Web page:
Hot on the heels of AMD's Ryzen Threadripper 1950X and 1920X launch, the company shared more information about its Threadripper 1900X model that is available for purchase today. AMD gears the new entrant for prosumers, creators, developers, and researchers, and of course, multi-tasking gamers. The company also announced support for bootable NVMe RAID arrays on X399 motherboards.
AMD unabashedly aims the Threadripper lineup at the HEDT market with copious core counts for demanding workloads. The series drops into premium X399 motherboards with the TR4 socket, and the 1900X slots in as the 8C/16T model. AMD also has eight-core Ryzen 7 models paired with mainstream AM4 motherboards. Aside from the similar core counts, the 1800X is much different than its larger 1900X cousin, largely due to architectural and platform differences.
The Ryzen 7 series is a single-die design, whereas the Threadripper 1900X features a dual-die design with four active cores in each die, along with two dummy die to ensure package stability. AMD selects the top 5% of its die for Threadripper models, so the 1900X also features higher base and turbo frequencies than the 1800X, but the most important differences lay in connectivity options.
The 1900X features two dual-channel memory controllers that provide access to quad-channel memory (for up to 512GB of memory capacity), a significant gain over the 1800X's dual-channel memory. AMD's less stringent segmentation results in the full complement of connectivity options, even for its lower core count models. The 1900X supports up to 64 PCIe lanes (the 1800X's 16 lanes pale in comparison) and more USB ports. The improved memory performance provides a big boost for memory-bound workloads, and increased PCIe connectivity makes for a compelling offering for users who have more elaborate requirements.
|Threadripper 1950X||Core i9-7900X||Threadripper 1920X||Core i7-7820X||Threadripper 1900X||Ryzen 7 1800X|
|Interface/Chiset||TR4 / X399||LGA2066 / X299||TR4 / X399||LGA2066 / X299||TR4 / X399||AM4 / X370|
|Base Frequency (GHz)||3.4 ||3.3 ||3.5 ||3.6 ||3.8 ||3.6|
|Boost Frequency (GHz)||4.0 (4.2 XFR)||4.3 / 4.5 (TB 3.0)||4.0 (4.2 XFR)||4.3 / 4.5 (TB 3.0)||4.0 (4.2 XFR)||4.0 (4.1 XFR)|
|L3 cache (L2+L3)||40MB||23.75MB||38MB||19MB||20MB||20MB|
|Memory Controller||Quad Channel||Quad Channel||Quad Channel||Quad Channel||Quad Channel||Dual Channel|
The Ryzen 7 series comes with eight cores and varying clock frequencies spread across three models that range from $329 to $499. Due to AMD's unlocked multipliers, the three Ryzen 7 models provide nearly identical performance if you overclock. We often see the Ryzen 7 models selling far below MSRP, so they certainly represent a great value. The Ryzen 7 and 5 series will continue to serve gamers well, including those who stream, whereas the 1900X slots in for users who need access to more sophisticated use cases. It also provides a lower cost of entry for the TR4 platform, which provides a cheaper upgrade path in the future.
AMD provided several performance comparisons (test notes at the end of this article) that compare the 1900X to its more well-equipped siblings. As expected, the 1900X features better performance than the 1950X and 1920X in lightly threaded titles, while it loses a minor amount of performance in games that favor more cores. The 1900X also fares well compared to the 1800X in games that benefit from higher clock speeds, whereas the 1800X holds the advantage in threaded titles. AMD's benchmarks compare the 1920X in legacy mode, which halves the number of threads, essentially creating a four-core processor. This mode sidesteps the latency of inter-die communication, but we can see that it has an impact on performance in some games.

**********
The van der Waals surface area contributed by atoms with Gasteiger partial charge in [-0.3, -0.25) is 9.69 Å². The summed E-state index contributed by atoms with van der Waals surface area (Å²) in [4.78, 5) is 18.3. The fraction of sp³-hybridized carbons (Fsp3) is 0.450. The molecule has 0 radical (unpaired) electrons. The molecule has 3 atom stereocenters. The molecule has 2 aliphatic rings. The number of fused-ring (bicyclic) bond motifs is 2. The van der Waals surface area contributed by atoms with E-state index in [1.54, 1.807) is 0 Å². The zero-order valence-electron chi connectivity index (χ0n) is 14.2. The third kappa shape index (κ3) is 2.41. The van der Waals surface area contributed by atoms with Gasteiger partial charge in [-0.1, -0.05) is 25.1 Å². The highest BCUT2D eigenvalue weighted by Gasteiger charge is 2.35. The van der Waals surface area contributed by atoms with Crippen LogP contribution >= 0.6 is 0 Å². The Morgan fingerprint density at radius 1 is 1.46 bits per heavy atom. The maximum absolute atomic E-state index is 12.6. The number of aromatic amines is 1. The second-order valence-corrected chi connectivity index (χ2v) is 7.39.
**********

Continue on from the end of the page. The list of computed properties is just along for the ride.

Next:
The story is much different when we shift focus to productivity applications. The 1900X's superior memory subsystem facilitates more performance across the board in applications like POVRay, Blender, Handbrake, and Veracrypt.
Overall, the 1900X's benefits boil down to its better connectivity options. AMD outlined several use cases that would benefit from that, such as using a GPU, streaming card, and NVMe RAID array simultaneously. This setup consumes only 48 of Threadripper's 64 lanes, so AMD also outlined a few more stringent setups for deep learning and render farms. For instance, the 1900X accommodates up to four GPUs (although two will have restricted bandwidth) and an NVMe array.
Speaking of NVMe, the X399 platform launched without support for bootable NVMe RAID, but the company is adding support for RAID 0, 1, and 10 via firmware updates. You can build bootable RAID arrays of up to ten devices, and the upgrade is free.
Aside from the step down to eight cores, the 1900X is quite similar to its Threadripper predecessors. Pairing a less expensive chip with an expensive motherboard can be a bad decision, much like we see with Intel's Core i7 and i5 processors on the X299 chipset. Those processors offer roughly the same performance as their mainstream counterparts, and because you don't gain any extra connectivity options to make it worthwhile, shifting to the expensive X299 platform offers zero benefit to users.
AMD's approach is entirely different. It's eight-core Ryzen Threadripper 1900X features a different architecture, and pairing it with X399's expanded connectivity options yields a tangible benefit over the mainstream Ryzen 7 series. The 1900X surely isn't for everyone, but it should be a good fit for users with especially specific requirements.
The Ryzen Threadripper 1900X is available for order today, and NVMe RAID support comes September 25.